• I AGREE THEY SOULD NOT BE ALLOWED THATS WHY OUR SOCIETY HAS GRAVE YARDS BUT GRAVE YARDS HAVE RULES . THE ROADSIDE MEMORIAL ACROSS THE STEET FROM MY DRIVE WAY GLOWS IN THE DARK FAKE FLOWERS CONSTANT GARBAGE FROM VISTORS TEENAGERS DOING BURNOUTS EVEN HEAD LIGHTS ON MY BEDROOM WALL WHEN VISTORS COME CALLING AFTER CLOSING TIME AT THE BAR. EVEN IF I GRILL A PORK CHOP THEY ARE HERE!!!!!!!!! THEY GET TO ENJOY THEIR PROPERTY BUT WE PUT UP WITH CONSTANT STREAM OF PEOPLE. IT\'S NOW 15 MONTHS INTO THIS AND I CANNOT BELIEVE SOCIETY PUTS UP WITH THIS OR FORCES US TO LIVE LIKE THIS

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  1. Someone off their meds? C'mon John, it is called the politics of Empire. Get with the program, will ya? How can we build one world under secularist ideals without breaking a few eggs? Of course, once it is fully built, is the American public who will feel the deadly grip of the velvet glove. One cannot lay down with dogs without getting fleas. The cup of wrath is nearly full, John Smith, nearly full. Oops, there I go, almost sounding as alarmist as Smith. Guess he and I both need to listen to this again: https://www.youtube.com/watch?v=CRnQ65J02XA

  2. Charles Rice was one of the greatest of the so-called great generation in America. I was privileged to count him among my mentors. He stood firm for Christ and Christ's Church in the Spirit of Thomas More, always quick to be a good servant of the King, but always God's first. I had Rice come speak to 700 in Fort Wayne as Obama took office. Rice was concerned that this rise of aggressive secularism and militant Islam were dual threats to Christendom,er, please forgive, I meant to say "Western Civilization". RIP Charlie. You are safe at home.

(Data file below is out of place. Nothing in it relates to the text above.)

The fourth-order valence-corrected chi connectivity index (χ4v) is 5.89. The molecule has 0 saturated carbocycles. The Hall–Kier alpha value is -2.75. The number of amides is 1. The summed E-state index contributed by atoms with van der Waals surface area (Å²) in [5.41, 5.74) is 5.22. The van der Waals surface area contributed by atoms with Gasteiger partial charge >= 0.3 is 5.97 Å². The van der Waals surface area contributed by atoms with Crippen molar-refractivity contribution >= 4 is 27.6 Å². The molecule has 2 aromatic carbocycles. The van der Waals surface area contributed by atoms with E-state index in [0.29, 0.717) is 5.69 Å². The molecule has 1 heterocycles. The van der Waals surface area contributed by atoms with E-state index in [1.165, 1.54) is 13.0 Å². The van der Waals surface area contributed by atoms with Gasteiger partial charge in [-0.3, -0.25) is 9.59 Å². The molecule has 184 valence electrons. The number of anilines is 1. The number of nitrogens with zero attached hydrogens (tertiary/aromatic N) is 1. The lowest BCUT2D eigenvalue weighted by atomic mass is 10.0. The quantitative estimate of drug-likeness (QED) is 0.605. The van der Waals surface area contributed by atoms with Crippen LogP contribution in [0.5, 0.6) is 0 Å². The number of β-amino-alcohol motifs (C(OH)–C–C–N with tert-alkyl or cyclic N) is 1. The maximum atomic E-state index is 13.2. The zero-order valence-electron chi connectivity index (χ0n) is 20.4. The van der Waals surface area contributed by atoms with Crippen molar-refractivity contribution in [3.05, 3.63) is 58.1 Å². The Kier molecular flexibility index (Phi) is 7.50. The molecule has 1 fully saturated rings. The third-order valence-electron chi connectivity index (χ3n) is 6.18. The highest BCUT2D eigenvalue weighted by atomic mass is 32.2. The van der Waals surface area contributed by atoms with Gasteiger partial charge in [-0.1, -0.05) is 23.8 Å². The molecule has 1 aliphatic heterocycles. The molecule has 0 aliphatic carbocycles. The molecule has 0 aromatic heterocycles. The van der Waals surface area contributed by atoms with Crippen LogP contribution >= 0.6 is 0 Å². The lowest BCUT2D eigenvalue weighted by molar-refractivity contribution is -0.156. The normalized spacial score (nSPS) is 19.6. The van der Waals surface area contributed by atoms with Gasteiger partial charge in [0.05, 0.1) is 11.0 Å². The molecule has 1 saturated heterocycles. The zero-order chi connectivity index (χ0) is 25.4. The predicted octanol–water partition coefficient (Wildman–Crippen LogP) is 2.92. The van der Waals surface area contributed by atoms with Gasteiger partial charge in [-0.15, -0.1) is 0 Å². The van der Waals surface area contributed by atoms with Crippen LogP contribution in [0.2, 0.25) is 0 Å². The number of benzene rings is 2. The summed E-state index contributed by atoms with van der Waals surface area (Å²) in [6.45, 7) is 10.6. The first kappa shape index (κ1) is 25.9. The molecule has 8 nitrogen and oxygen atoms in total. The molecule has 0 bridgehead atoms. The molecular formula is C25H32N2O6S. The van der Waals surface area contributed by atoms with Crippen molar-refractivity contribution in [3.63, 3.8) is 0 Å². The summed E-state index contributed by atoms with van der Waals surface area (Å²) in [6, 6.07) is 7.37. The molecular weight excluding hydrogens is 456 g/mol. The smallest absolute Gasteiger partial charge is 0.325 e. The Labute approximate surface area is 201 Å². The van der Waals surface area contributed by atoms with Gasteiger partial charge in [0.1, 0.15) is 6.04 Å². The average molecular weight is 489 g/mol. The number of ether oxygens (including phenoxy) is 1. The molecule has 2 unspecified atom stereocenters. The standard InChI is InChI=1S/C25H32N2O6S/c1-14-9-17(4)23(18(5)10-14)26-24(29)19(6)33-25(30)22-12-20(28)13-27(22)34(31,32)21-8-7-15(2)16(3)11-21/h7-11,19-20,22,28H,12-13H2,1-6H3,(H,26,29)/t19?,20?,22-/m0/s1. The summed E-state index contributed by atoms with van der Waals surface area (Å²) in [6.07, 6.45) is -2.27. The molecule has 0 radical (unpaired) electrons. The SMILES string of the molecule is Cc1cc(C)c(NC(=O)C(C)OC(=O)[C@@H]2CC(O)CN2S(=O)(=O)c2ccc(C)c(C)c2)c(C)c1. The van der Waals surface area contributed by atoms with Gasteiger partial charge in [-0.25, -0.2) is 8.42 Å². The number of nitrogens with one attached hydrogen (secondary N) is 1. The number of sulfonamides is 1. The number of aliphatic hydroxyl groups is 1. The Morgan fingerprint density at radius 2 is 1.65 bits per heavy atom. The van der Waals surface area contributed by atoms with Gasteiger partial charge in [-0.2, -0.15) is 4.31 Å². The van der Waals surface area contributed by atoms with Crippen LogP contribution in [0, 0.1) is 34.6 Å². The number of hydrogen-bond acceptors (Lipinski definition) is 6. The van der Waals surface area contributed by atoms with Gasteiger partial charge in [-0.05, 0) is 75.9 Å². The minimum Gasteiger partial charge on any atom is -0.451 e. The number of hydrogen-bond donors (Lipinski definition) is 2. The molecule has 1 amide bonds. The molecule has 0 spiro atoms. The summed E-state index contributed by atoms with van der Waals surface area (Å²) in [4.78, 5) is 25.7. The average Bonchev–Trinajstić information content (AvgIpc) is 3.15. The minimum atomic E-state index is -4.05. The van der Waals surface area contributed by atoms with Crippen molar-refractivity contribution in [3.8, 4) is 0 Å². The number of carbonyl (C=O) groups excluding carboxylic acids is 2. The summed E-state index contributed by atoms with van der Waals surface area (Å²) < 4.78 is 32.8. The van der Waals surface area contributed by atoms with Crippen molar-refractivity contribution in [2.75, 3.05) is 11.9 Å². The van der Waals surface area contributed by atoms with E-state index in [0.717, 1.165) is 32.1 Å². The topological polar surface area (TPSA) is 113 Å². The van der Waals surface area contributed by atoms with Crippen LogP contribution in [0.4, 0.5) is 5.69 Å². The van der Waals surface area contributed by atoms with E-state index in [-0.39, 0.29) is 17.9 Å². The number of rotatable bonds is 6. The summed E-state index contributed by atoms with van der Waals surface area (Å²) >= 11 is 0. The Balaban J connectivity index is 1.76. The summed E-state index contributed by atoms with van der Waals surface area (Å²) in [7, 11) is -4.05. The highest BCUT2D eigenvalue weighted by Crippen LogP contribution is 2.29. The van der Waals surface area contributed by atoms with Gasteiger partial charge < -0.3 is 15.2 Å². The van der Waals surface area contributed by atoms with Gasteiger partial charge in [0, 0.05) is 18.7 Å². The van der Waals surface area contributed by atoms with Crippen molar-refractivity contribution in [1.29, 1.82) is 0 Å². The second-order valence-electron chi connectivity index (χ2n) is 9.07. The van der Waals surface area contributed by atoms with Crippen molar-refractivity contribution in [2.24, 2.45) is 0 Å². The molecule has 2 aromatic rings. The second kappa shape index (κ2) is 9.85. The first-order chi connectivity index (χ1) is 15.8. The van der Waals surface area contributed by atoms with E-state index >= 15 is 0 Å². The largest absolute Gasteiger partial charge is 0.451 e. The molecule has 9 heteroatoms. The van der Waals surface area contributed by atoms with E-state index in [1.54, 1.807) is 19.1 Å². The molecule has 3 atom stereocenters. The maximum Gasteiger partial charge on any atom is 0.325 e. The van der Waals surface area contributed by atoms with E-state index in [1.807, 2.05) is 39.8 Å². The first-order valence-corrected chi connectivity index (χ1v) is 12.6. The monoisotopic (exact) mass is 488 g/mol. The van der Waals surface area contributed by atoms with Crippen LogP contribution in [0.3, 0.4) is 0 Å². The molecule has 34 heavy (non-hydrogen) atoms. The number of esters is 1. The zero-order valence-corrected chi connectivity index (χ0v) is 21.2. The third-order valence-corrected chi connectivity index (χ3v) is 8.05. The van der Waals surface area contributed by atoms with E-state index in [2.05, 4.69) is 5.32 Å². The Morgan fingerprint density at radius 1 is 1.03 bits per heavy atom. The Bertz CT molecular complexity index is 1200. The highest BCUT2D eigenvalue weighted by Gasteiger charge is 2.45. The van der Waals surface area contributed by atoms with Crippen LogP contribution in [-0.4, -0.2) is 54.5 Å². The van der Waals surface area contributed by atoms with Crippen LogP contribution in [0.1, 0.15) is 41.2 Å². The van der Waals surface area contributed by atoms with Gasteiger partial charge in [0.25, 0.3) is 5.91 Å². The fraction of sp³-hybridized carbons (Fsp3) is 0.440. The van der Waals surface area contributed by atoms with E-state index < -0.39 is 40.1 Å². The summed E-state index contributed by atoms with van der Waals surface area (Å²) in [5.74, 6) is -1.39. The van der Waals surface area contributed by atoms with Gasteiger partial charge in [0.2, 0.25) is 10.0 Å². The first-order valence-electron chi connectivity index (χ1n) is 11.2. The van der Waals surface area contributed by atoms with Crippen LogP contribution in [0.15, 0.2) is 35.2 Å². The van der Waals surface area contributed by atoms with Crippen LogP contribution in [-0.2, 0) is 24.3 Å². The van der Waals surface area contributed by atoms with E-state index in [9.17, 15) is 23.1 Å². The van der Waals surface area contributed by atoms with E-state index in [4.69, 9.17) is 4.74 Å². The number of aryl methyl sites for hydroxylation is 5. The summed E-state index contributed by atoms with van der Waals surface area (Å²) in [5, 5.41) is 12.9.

3. It's a big fat black mark against the US that they radicalized a lot of these Afghan jihadis in the 80s to fight the soviets and then when they predictably got around to biting the hand that fed them, the US had to invade their homelands, install a bunch of corrupt drug kingpins and kleptocrats, take these guys and torture the hell out of them. Why for example did the US have to sodomize them? Dubya said "they hate us for our freedoms!" Here, try some of that freedom whether you like it or not!!! Now they got even more reasons to hate us-- lets just keep bombing the crap out of their populations, installing more puppet regimes, arming one faction against another, etc etc etc.... the US is becoming a monster. No wonder they hate us. Here's my modest recommendation. How about we follow "Just War" theory in the future. St Augustine had it right. How about we treat these obvious prisoners of war according to the Geneva convention instead of torturing them in sadistic and perverted ways.

  4. As usual, John is "spot-on." The subtle but poignant points he makes are numerous and warrant reflection by mediators and users. Oh but were it so simple.

  5. ACLU. Way to step up against the police state. I see a lot of things from the ACLU I don't like but this one is a gold star in its column.... instead of fighting it the authorities should apologize and back off.